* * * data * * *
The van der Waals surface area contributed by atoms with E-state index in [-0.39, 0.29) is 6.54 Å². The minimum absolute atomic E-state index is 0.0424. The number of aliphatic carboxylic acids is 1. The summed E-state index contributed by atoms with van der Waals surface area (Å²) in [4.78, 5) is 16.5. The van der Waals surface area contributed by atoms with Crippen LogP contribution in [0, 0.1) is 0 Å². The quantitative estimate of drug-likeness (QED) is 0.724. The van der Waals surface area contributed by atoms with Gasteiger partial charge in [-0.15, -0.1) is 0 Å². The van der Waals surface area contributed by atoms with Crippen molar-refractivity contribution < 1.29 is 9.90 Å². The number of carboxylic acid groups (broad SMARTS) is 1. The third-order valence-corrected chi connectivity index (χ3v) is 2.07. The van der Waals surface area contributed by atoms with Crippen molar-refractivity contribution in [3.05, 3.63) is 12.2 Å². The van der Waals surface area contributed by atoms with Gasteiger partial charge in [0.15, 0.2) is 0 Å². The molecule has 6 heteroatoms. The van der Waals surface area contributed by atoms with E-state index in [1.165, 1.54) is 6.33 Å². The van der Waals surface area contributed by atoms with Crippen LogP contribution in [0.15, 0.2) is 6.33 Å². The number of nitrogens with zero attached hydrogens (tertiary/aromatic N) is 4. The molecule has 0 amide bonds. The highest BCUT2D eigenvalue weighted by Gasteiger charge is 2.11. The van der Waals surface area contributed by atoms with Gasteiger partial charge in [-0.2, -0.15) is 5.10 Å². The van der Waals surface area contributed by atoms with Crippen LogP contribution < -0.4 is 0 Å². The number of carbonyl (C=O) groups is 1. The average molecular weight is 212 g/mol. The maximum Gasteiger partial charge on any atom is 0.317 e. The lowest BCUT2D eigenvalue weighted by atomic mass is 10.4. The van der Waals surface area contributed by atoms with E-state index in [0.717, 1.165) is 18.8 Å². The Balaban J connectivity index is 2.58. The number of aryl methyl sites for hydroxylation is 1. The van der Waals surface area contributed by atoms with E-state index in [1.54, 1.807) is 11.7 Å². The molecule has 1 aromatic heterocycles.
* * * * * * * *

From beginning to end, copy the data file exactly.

The van der Waals surface area contributed by atoms with E-state index in [-0.39, 0.29) is 6.54 Å². The minimum absolute atomic E-state index is 0.0424. The number of aliphatic carboxylic acids is 1. The summed E-state index contributed by atoms with van der Waals surface area (Å²) in [4.78, 5) is 16.5. The van der Waals surface area contributed by atoms with Crippen LogP contribution in [0, 0.1) is 0 Å². The quantitative estimate of drug-likeness (QED) is 0.724. The van der Waals surface area contributed by atoms with Gasteiger partial charge in [-0.15, -0.1) is 0 Å². The van der Waals surface area contributed by atoms with Crippen molar-refractivity contribution < 1.29 is 9.90 Å². The number of carboxylic acid groups (broad SMARTS) is 1. The third-order valence-corrected chi connectivity index (χ3v) is 2.07. The van der Waals surface area contributed by atoms with Crippen molar-refractivity contribution in [3.05, 3.63) is 12.2 Å². The van der Waals surface area contributed by atoms with Gasteiger partial charge in [0.15, 0.2) is 0 Å². The molecule has 6 heteroatoms. The van der Waals surface area contributed by atoms with E-state index in [1.165, 1.54) is 6.33 Å². The van der Waals surface area contributed by atoms with Crippen LogP contribution in [0.15, 0.2) is 6.33 Å². The number of nitrogens with zero attached hydrogens (tertiary/aromatic N) is 4. The molecule has 0 amide bonds. The highest BCUT2D eigenvalue weighted by Gasteiger charge is 2.11. The van der Waals surface area contributed by atoms with Gasteiger partial charge in [-0.2, -0.15) is 5.10 Å². The van der Waals surface area contributed by atoms with Crippen LogP contribution < -0.4 is 0 Å². The number of carbonyl (C=O) groups is 1. The average molecular weight is 212 g/mol. The maximum Gasteiger partial charge on any atom is 0.317 e. The lowest BCUT2D eigenvalue weighted by atomic mass is 10.4. The van der Waals surface area contributed by atoms with E-state index in [0.717, 1.165) is 18.8 Å². The Balaban J connectivity index is 2.58. The number of aryl methyl sites for hydroxylation is 1. The van der Waals surface area contributed by atoms with E-state index in [1.54, 1.807) is 11.7 Å². The molecule has 1 aromatic heterocycles.